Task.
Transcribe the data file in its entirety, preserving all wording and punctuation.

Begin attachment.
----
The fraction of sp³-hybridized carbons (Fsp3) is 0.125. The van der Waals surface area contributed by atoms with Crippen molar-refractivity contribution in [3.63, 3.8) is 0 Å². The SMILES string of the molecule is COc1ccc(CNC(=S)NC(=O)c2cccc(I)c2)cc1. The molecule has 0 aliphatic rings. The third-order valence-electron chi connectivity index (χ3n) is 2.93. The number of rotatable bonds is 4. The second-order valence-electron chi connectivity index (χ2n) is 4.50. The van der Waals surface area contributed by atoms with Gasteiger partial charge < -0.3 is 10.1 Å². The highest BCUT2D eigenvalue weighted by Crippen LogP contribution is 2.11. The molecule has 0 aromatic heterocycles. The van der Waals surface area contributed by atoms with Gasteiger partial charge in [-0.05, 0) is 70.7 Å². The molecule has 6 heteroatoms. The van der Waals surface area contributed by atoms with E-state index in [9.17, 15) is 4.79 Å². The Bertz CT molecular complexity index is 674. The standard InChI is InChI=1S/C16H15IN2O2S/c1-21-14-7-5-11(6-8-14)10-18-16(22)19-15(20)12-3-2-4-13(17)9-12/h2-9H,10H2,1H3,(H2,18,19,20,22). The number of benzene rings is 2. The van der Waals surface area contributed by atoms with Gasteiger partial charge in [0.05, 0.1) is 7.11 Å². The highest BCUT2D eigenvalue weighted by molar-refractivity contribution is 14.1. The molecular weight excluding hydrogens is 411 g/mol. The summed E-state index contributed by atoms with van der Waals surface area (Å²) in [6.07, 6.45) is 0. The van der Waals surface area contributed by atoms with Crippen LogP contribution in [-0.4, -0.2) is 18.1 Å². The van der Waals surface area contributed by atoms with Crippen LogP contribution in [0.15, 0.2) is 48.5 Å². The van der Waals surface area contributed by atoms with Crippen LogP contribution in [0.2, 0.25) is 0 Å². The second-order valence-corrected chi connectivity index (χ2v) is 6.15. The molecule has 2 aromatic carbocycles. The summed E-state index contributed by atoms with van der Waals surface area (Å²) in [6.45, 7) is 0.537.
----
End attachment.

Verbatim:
The fraction of sp³-hybridized carbons (Fsp3) is 0.125. The van der Waals surface area contributed by atoms with Crippen molar-refractivity contribution in [3.63, 3.8) is 0 Å². The SMILES string of the molecule is COc1ccc(CNC(=S)NC(=O)c2cccc(I)c2)cc1. The molecule has 0 aliphatic rings. The third-order valence-electron chi connectivity index (χ3n) is 2.93. The number of rotatable bonds is 4. The second-order valence-electron chi connectivity index (χ2n) is 4.50. The van der Waals surface area contributed by atoms with Gasteiger partial charge < -0.3 is 10.1 Å². The highest BCUT2D eigenvalue weighted by Crippen LogP contribution is 2.11. The molecule has 0 aromatic heterocycles. The van der Waals surface area contributed by atoms with Gasteiger partial charge in [-0.05, 0) is 70.7 Å². The molecule has 6 heteroatoms. The van der Waals surface area contributed by atoms with E-state index in [9.17, 15) is 4.79 Å². The Bertz CT molecular complexity index is 674. The standard InChI is InChI=1S/C16H15IN2O2S/c1-21-14-7-5-11(6-8-14)10-18-16(22)19-15(20)12-3-2-4-13(17)9-12/h2-9H,10H2,1H3,(H2,18,19,20,22). The number of benzene rings is 2. The van der Waals surface area contributed by atoms with Gasteiger partial charge in [0.05, 0.1) is 7.11 Å². The highest BCUT2D eigenvalue weighted by molar-refractivity contribution is 14.1. The molecular weight excluding hydrogens is 411 g/mol. The summed E-state index contributed by atoms with van der Waals surface area (Å²) in [6.07, 6.45) is 0. The van der Waals surface area contributed by atoms with Crippen LogP contribution in [-0.4, -0.2) is 18.1 Å². The van der Waals surface area contributed by atoms with Crippen LogP contribution in [0.15, 0.2) is 48.5 Å². The van der Waals surface area contributed by atoms with Crippen LogP contribution in [0.2, 0.25) is 0 Å². The second-order valence-corrected chi connectivity index (χ2v) is 6.15. The molecule has 2 aromatic carbocycles. The summed E-state index contributed by atoms with van der Waals surface area (Å²) in [6.45, 7) is 0.537.